Applications are now open for the €5 million pilot Farm Environmental Study (FES), the Department of Agriculture, Food and the Marine (DAFM) has confirmed.

The measure will provide participating farmers with an opportunity to learn more about the habitats and biodiversity on their lands, which will be recorded, mapped and assessed by trained farm advisors.

The data collected will outline to farmers the work practices that are sensitive to nature on their individual holding.

In recognition of their time, the department said that participating farmers will be paid €200, following the advisor’s successful upload of their FES results.

The study has been funded under the Common Agriculture Policy (CAP) transition period.

Farm surveys

The Agricultural Consultants Association (ACA) has been awarded the contract for the training of farm advisors on FES surveying and mapping.

Around 6,000 farm habitat surveys will be carried out which will begin the process of building a baseline database of farm level habitat and biodiversity.

The information gathered will also be used for future agri-environmental policy, schemes and measures.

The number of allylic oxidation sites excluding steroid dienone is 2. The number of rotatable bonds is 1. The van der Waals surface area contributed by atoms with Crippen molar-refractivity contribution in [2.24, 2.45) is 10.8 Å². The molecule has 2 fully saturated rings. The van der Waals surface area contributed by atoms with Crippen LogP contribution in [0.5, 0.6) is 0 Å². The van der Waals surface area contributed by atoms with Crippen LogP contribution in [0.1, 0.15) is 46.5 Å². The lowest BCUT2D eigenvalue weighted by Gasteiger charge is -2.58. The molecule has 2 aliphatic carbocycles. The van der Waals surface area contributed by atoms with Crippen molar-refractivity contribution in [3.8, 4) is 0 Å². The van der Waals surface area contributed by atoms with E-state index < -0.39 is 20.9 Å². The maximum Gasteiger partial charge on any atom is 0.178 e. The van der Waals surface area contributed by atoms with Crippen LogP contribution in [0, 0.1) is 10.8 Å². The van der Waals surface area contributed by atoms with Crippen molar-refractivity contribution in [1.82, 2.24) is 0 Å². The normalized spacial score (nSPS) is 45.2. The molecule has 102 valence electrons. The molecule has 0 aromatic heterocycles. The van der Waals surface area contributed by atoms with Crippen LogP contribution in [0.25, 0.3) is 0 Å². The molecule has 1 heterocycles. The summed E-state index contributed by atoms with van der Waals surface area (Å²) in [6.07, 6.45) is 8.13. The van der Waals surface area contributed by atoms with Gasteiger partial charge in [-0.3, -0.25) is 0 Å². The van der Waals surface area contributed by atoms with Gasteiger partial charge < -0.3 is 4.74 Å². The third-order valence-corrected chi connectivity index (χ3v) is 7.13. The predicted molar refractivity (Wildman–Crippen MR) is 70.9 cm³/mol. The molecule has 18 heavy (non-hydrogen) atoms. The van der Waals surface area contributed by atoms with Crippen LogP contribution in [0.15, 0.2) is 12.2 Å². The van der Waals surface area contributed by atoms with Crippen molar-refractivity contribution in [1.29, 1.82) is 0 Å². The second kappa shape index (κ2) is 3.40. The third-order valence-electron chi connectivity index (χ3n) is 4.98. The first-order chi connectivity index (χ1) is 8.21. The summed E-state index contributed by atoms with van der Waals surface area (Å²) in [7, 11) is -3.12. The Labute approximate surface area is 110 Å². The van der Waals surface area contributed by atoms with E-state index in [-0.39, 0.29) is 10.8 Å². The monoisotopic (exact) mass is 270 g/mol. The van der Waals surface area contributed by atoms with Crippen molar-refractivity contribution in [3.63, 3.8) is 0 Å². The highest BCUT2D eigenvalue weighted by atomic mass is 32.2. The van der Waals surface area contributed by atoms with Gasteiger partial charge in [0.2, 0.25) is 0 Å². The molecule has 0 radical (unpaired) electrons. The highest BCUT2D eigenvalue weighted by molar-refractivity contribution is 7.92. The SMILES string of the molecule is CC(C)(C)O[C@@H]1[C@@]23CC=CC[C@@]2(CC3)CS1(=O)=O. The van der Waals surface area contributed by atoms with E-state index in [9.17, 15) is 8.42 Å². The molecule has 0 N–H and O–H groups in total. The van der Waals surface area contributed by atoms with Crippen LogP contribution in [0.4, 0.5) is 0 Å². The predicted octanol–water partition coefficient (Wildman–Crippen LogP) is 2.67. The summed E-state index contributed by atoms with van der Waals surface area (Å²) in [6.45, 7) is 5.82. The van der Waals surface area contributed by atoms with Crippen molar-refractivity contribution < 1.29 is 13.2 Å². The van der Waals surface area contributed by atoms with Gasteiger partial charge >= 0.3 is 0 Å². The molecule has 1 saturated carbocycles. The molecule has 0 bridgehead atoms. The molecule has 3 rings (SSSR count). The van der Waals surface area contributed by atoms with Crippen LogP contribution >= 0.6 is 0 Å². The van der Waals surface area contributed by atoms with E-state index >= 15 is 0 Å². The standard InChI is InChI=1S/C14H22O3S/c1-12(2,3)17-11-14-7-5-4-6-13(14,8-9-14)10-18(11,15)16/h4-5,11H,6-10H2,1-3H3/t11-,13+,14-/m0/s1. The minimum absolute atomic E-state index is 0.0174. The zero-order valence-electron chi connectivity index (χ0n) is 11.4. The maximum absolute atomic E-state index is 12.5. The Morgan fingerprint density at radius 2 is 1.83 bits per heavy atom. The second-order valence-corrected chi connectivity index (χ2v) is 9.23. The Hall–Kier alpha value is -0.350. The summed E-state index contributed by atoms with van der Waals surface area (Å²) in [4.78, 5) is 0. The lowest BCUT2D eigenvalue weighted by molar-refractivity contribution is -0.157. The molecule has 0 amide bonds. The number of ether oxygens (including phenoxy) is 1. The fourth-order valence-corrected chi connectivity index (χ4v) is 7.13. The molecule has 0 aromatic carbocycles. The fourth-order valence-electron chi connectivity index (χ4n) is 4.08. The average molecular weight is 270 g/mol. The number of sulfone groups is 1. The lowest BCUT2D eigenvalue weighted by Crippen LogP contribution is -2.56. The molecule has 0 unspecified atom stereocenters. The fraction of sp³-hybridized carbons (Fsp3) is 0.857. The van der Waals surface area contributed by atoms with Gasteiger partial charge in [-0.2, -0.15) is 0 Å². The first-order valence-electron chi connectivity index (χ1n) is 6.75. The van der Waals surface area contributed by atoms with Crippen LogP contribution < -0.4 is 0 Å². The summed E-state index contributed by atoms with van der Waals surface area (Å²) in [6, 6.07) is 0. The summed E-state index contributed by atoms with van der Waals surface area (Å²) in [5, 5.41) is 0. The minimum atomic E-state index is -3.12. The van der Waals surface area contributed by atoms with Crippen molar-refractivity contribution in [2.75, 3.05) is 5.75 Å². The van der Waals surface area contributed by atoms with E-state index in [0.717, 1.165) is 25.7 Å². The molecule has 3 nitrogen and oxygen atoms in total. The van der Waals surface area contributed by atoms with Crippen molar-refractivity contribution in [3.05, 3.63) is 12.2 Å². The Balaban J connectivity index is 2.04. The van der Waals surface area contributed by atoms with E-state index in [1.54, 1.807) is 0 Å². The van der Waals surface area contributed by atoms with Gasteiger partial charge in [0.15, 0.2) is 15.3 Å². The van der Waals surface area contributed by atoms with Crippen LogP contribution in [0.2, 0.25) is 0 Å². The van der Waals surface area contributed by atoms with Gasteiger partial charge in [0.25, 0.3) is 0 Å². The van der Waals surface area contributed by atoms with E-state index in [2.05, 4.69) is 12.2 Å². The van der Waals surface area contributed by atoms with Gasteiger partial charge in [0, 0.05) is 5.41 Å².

The surveys are due to begin towards the middle of the year, with results to be presented to DAFM in the final quarter of the year.

The department said that the pilot study is open to all farmers in any part of the country.

Applications must be submitted by farmers through the department’s online application portal – – by the closing date of May 27, 2022.

Opening the measure, Minister for Agriculture, Food and the Marine Charlie McConalogue said:

“Having a baseline knowledge of the biodiversity resources we have on our farms is essential going forward.

“In order to tackle the challenges of the future, we first must know the potential of the present and the FES is central to this new era we are facing into.”

Minister of State with responsibility for Land Use and Biodiversity, Senator Pippa Hackett also welcomed the opening of pilot study:

“The FES will allow farmers to engage with farm advisers to better understand and appreciate the habitats and biodiversity value of their own land, and to tailor their farm management accordingly.

“I would strongly encourage any farmer interested in farming with nature in mind to get involved,” the minister said.